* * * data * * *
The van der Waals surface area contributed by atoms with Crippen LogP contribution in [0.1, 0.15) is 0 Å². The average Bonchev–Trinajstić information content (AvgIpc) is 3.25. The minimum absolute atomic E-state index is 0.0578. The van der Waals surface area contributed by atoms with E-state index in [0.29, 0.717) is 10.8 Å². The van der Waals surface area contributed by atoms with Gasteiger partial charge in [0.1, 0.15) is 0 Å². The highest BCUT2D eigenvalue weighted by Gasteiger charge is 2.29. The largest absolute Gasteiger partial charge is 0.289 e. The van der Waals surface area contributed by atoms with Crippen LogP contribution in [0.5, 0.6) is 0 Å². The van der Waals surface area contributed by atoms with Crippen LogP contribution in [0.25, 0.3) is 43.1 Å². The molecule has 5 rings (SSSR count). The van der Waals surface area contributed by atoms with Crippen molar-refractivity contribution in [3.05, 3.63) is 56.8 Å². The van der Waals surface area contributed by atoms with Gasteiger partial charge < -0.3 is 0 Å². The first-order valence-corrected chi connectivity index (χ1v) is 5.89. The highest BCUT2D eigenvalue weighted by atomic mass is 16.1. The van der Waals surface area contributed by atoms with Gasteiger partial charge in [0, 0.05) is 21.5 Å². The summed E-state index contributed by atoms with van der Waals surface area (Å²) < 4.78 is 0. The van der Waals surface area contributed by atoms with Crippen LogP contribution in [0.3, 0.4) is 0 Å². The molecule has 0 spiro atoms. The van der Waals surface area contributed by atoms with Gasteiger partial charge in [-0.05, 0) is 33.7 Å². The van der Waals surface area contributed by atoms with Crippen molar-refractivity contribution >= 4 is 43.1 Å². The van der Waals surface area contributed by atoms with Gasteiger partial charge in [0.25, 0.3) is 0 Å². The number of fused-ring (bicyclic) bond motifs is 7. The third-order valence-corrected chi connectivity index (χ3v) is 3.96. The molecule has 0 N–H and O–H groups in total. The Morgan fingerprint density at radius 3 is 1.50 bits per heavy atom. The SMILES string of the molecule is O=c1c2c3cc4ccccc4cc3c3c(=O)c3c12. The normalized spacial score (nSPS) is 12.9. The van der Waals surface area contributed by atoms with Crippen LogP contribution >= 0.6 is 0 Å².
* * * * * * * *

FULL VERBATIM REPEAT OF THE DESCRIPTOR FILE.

The van der Waals surface area contributed by atoms with Crippen LogP contribution in [0.1, 0.15) is 0 Å². The average Bonchev–Trinajstić information content (AvgIpc) is 3.25. The minimum absolute atomic E-state index is 0.0578. The van der Waals surface area contributed by atoms with E-state index in [0.29, 0.717) is 10.8 Å². The van der Waals surface area contributed by atoms with Gasteiger partial charge in [0.1, 0.15) is 0 Å². The highest BCUT2D eigenvalue weighted by Gasteiger charge is 2.29. The largest absolute Gasteiger partial charge is 0.289 e. The van der Waals surface area contributed by atoms with Crippen LogP contribution in [0.5, 0.6) is 0 Å². The van der Waals surface area contributed by atoms with Crippen LogP contribution in [0.25, 0.3) is 43.1 Å². The molecule has 5 rings (SSSR count). The van der Waals surface area contributed by atoms with Crippen molar-refractivity contribution in [3.05, 3.63) is 56.8 Å². The van der Waals surface area contributed by atoms with Gasteiger partial charge < -0.3 is 0 Å². The first-order valence-corrected chi connectivity index (χ1v) is 5.89. The highest BCUT2D eigenvalue weighted by atomic mass is 16.1. The van der Waals surface area contributed by atoms with Gasteiger partial charge in [0, 0.05) is 21.5 Å². The summed E-state index contributed by atoms with van der Waals surface area (Å²) < 4.78 is 0. The van der Waals surface area contributed by atoms with Crippen LogP contribution in [0.3, 0.4) is 0 Å². The molecule has 0 spiro atoms. The van der Waals surface area contributed by atoms with Gasteiger partial charge in [-0.05, 0) is 33.7 Å². The van der Waals surface area contributed by atoms with Crippen molar-refractivity contribution >= 4 is 43.1 Å². The van der Waals surface area contributed by atoms with Gasteiger partial charge in [0.25, 0.3) is 0 Å². The number of fused-ring (bicyclic) bond motifs is 7. The third-order valence-corrected chi connectivity index (χ3v) is 3.96. The molecule has 0 N–H and O–H groups in total. The Morgan fingerprint density at radius 3 is 1.50 bits per heavy atom. The SMILES string of the molecule is O=c1c2c3cc4ccccc4cc3c3c(=O)c3c12. The normalized spacial score (nSPS) is 12.9. The van der Waals surface area contributed by atoms with Crippen LogP contribution >= 0.6 is 0 Å².